Uganda's Parliament just passed a new bill, known as ‘2023 Anti-Homosexuality Bill’. The new law criminalises those who promote homosexuality or attempt to commit the offence of homosexuality, so this deeply repressive legislation will institutionalise discrimination, hatred, and prejudice against LGBTQ people.
The newly-passed bill criminalises same-sex activities between consenting adults as well as the promotion of homosexuality. Anyone caught committing this “crime” could face up to 10 years in prison.
It is not the first time the Parliament of Uganda has attempted to recriminalise homosexuality since the abolition of Uganda’s Anti-Homosexuality Act, a colonial-era provision from the 1950 Penal Code Act, in 2014.
Several years ago, Parliament passed the Sexual Offences Bill, which sought to criminalise any sexual act between persons of the same gender. However, President Museveni rejected the law, stating that many provisions in the proposed law were redundant as they were already provided for in existing legislation such as the Penal Code Act.
Responding to news of Uganda’s Parliament passing a law that criminalises consensual sexual activity between adults of the same sex, Tigere Chagutah, Amnesty International’s Director for East and Southern Africa, said:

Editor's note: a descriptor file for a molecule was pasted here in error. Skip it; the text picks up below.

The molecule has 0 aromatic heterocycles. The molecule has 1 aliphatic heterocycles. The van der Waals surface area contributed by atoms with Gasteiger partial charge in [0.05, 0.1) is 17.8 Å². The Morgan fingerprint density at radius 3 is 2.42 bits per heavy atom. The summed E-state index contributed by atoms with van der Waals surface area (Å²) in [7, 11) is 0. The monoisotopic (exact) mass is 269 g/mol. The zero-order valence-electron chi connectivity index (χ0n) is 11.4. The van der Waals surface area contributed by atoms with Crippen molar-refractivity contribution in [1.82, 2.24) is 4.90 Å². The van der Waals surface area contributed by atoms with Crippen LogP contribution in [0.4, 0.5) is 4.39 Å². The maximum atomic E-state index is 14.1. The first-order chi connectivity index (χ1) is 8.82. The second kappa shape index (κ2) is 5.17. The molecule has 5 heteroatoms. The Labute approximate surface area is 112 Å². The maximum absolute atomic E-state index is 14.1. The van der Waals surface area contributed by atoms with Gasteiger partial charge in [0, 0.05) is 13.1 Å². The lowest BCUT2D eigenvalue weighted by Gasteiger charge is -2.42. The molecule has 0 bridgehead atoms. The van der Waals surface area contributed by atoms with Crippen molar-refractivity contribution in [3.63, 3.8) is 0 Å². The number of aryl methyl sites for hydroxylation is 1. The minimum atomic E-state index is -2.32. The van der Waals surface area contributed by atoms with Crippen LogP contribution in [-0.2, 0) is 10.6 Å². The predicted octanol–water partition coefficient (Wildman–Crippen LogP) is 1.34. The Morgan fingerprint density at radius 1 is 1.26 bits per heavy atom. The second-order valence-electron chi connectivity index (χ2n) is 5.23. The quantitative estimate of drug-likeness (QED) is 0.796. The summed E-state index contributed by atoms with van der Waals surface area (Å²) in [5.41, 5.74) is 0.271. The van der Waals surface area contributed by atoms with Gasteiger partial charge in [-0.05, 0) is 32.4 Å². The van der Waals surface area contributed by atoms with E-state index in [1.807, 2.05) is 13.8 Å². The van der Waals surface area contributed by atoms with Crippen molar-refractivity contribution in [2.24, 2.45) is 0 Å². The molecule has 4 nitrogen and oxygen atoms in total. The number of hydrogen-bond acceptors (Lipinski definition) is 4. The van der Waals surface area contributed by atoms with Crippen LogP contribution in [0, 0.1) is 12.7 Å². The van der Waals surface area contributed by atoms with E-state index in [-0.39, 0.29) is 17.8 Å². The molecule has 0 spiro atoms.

“President Yoweri Museveni must urgently veto this appalling legislation, which was passed following a rushed vote on Tuesday evening.
“The law, dubbed the ‘2023 Anti-Homosexuality Bill’, amounts to a grave assault on LGBTI people and is contemptuous of the Ugandan constitution.
“This ambiguous, vaguely worded law even criminalises those who ‘promote’ homosexuality or ‘attempt to commit the offence of homosexuality’.
“This deeply repressive legislation will institutionalise discrimination, hatred, and prejudice against LGBTI people - including those who are perceived to be LGBTI - and block the legitimate work of civil society, public health professionals, and community leaders.
“Instead of criminalising LGBTI people, Uganda should protect them by enacting laws and policies that align with the principles of equality and non-discrimination enshrined not only in Uganda’s Constitution, but also the African Charter on Human and Peoples’ Rights.”
We have to stand for LGBTQ rights everywhere, but especially in those countries where the situation is worst.